Jerusalem Affairs Minister Rafi Peretz announced Saturday evening that he has tested positive for the coronavirus.
“As Shabbat ended, unfortunately it became clear that I tested positive in a test conducted on Friday. I currently feel well and wish all of Israel’s sick a speedy recovery,” he wrote on Twitter.
Peretz has been in quarantine since Thursday, when his ministry’s director-general Avi Cohen tested positive.
Police said Doron Yadid, the Jerusalem district commander who has led the police response to ongoing demonstrations against Prime Minister Benjamin Netanyahu in the capital, will enter quarantine since he met over the past week with Peretz.
Yadid’s deputy, Eli Kazari, will replace him during the 14-day isolation period.
Peretz is the third lawmaker to test positive for coronavirus, following Housing Minister Yaakov Litzman and Joint List MK Sami Abou Shahadeh. Litzman tested positive in April when he was serving as health minister, allegedly after attending group prayers barred under the Health Ministry’s guidelines. He denied violating any rules.
Additionally, a spokesperson for the Knesset said three lawmakers from Prime Minister Benjamin Netanyahu’s Likud party would have to enter quarantine after coming into contact with a virus carrier earlier this week at the Knesset parliament building. The three lawmakers were Intelligence Minister Eli Cohen, MK Avi Dichter and MK Osnat Mark.
Later in the night, Higher Education and Water Resources Minister Zeev Elkin also announced he would quarantine.
A statement from the Knesset said one of Cohen’s aides and two of Mark’s were also required to self-isolate.
All of them will likely have to remain in quarantine until August 10.
The announcements came as figures released by the Health Ministry showed 1,193 new coronavirus cases were recorded over Shabbat. The ministry later announced another 55 more cases, bringing the number of infections since the start of the pandemic to 72,218.
The death toll jumped to 526, as 14 COVID-19 fatalities were recorded since sundown on Friday evening.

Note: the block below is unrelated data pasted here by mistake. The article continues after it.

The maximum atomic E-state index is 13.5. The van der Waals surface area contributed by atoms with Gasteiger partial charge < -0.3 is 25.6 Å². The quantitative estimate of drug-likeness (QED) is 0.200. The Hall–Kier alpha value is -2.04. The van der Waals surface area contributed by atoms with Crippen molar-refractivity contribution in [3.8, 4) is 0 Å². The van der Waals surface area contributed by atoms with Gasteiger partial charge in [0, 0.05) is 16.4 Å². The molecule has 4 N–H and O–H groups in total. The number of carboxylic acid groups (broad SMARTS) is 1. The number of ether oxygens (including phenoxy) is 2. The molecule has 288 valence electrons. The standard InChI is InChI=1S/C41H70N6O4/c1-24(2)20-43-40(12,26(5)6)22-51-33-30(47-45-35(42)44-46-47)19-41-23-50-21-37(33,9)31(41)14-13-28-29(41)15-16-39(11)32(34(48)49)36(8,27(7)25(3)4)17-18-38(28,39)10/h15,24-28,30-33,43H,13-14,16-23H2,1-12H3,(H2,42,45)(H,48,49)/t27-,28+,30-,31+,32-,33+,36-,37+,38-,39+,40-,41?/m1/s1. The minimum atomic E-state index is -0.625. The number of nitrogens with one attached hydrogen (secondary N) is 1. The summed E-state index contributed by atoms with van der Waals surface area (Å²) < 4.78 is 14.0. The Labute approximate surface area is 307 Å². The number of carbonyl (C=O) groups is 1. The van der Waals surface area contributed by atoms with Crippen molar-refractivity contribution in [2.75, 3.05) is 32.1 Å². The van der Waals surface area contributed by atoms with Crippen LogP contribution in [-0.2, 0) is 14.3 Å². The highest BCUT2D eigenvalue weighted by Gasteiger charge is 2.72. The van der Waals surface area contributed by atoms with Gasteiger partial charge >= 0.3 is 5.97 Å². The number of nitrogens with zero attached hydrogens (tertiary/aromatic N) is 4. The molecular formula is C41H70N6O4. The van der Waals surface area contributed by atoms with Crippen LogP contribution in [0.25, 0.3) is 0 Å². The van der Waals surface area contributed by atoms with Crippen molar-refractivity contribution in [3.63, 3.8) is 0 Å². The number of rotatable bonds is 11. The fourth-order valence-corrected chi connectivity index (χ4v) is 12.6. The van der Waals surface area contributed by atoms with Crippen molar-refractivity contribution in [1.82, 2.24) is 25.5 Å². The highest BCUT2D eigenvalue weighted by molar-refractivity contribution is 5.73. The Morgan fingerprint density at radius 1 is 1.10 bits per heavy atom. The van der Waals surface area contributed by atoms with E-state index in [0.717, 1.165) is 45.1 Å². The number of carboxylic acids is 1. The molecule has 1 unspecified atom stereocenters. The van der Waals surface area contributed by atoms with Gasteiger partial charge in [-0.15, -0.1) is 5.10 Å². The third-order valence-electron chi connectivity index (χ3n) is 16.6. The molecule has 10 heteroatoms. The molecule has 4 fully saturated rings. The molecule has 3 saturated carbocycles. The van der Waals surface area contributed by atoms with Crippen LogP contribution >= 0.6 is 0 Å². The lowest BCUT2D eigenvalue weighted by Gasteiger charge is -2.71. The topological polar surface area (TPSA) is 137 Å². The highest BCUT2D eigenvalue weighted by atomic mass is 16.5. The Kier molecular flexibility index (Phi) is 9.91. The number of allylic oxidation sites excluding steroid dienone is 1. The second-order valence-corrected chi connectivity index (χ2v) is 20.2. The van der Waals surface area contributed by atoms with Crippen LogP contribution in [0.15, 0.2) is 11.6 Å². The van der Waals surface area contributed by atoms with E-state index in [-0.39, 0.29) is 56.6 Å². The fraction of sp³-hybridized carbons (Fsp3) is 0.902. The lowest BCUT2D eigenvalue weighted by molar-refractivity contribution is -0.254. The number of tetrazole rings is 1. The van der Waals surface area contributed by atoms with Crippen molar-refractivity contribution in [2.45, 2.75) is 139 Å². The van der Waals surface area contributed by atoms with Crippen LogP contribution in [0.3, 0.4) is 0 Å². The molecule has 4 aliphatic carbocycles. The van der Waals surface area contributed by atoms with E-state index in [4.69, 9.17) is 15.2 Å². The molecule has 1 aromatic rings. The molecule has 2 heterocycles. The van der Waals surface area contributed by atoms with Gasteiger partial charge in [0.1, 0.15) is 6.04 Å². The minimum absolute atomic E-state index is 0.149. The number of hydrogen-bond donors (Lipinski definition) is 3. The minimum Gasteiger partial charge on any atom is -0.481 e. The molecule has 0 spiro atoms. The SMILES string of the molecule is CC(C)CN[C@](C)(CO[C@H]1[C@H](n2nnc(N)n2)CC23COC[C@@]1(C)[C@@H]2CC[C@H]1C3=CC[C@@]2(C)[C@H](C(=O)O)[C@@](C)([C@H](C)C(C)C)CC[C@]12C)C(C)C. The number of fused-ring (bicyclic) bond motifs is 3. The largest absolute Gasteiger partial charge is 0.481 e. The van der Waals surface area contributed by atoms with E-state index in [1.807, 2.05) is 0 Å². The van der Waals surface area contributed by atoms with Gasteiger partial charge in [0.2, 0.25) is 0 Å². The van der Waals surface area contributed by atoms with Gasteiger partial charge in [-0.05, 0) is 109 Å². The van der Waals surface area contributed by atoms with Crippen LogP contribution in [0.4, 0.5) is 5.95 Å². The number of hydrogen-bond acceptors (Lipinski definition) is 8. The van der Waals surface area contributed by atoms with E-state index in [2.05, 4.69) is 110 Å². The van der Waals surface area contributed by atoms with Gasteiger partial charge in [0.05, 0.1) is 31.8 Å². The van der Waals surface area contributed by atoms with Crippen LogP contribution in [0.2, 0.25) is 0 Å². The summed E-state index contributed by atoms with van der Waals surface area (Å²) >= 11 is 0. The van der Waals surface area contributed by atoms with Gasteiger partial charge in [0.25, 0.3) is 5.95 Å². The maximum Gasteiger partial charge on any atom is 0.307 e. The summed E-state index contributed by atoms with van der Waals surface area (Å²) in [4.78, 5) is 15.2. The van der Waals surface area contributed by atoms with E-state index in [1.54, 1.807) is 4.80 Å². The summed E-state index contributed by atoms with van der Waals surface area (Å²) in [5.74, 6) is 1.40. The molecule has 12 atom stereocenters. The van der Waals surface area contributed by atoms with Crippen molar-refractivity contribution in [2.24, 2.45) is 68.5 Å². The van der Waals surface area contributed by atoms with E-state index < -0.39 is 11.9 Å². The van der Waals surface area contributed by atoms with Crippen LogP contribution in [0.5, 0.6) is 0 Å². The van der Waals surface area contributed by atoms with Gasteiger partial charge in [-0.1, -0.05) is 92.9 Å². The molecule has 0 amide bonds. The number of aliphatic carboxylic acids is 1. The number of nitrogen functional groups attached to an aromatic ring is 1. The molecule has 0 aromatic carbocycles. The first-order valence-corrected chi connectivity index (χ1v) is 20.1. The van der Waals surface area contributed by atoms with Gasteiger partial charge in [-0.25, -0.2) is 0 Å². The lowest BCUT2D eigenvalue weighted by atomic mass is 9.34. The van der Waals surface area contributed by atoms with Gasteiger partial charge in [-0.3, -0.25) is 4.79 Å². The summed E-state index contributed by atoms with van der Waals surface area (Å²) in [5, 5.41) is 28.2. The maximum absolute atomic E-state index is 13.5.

Of the 26,590 active cases, 328 people were in serious condition, with 96 on ventilators. Another 155 people were in moderate condition and the rest had mild symptoms or were asymptomatic.
The ministry said 22,890 tests were performed Friday and 7,426 so far on Saturday. Testing levels typically drop off over the weekend.
Also Saturday, the country’s new coronavirus czar Prof. Ronni Gamzu gave a series of television interviews, reiterating his desire to streamline government restrictions to contain the pandemic and to secure the public’s trust in his efforts.
Gamzu, who has expressed skepticism about using sweeping lockdown measures to curb the spread of the virus, said a potential collapse of the health system due to a surge in COVID-19 patients requiring hospitalization wasn’t his main concern.
“This is a concern,” Gamzu told Channel 13 news. “This is one parameter. The second parameter is definitely the socioeconomic situation. I’m not in favor of only looking at the medical parameter. I must include everything, the Israeli government must include everything.”
He said “the socioeconomic trauma is much greater” than the health one.
In a separate interview with Channel 12 news, Gamzu criticized a government decision that could allow thousands of yeshiva students from the United States into Israel for the High Holidays.
“We need to do a wise thing here and prevent another conflagration,” he said.
Gamzu expressed support for resuming air travel later this month and expressed confidence he would have a broad mandate to take measures he deems appropriate, after several other candidates turned down the post due to a lack of clearly-defined powers.
“All the government ministers understood that I’m the answer for this complication dilemma… and the truth is that I feel [I have] full backing and an irregular ability to influence, with the full support of the prime minister,” he said.
Speaking with the Kan public broadcaster, Gamzu stressed his opposition to the closure of businesses over the weekend and came out against imposing a lockdown over the Rosh Hashanah holiday next month.
Government ministers were expected to roll back the closure of stores and malls ahead of the weekend, but the move was pushed off following opposition from ultra-Orthodox lawmakers, who are pushing for restrictions on synagogues and group prayer to be eased.
Despite the closure continuing to be in place, a number of retailers opened their doors Saturday in violation of the restrictions.
Under current virus regulations, all non-essential stores must close between 5 p.m. Friday and 5 a.m. Sunday as part of a partial measure meant to curb the quickly spreading coronavirus while keeping the economy running for most of the week.
Much of Israel’s commercial activity is scaled back over the weekends due to the country’s laws on Shabbat, the Jewish day of rest, but some malls and places of entertainment remain open.
On Friday, Gamzu urged retailers to be patient, saying most of their demands were “correct and justified.”
While most stores have been reopened since May, retailers say that their margins are too tight to allow them to be closed on weekends.
Israel currently has one of the highest rates of infection per capita in the world, and has seen seen the number of new coronavirus cases rocket to some 2,000 a day in recent weeks. However, a new Hebrew University report published Thursday asserted that Israel has managed to gain control of the second wave of the coronavirus, thanks to a recent stabilization in the number of seriously and moderately ill patients.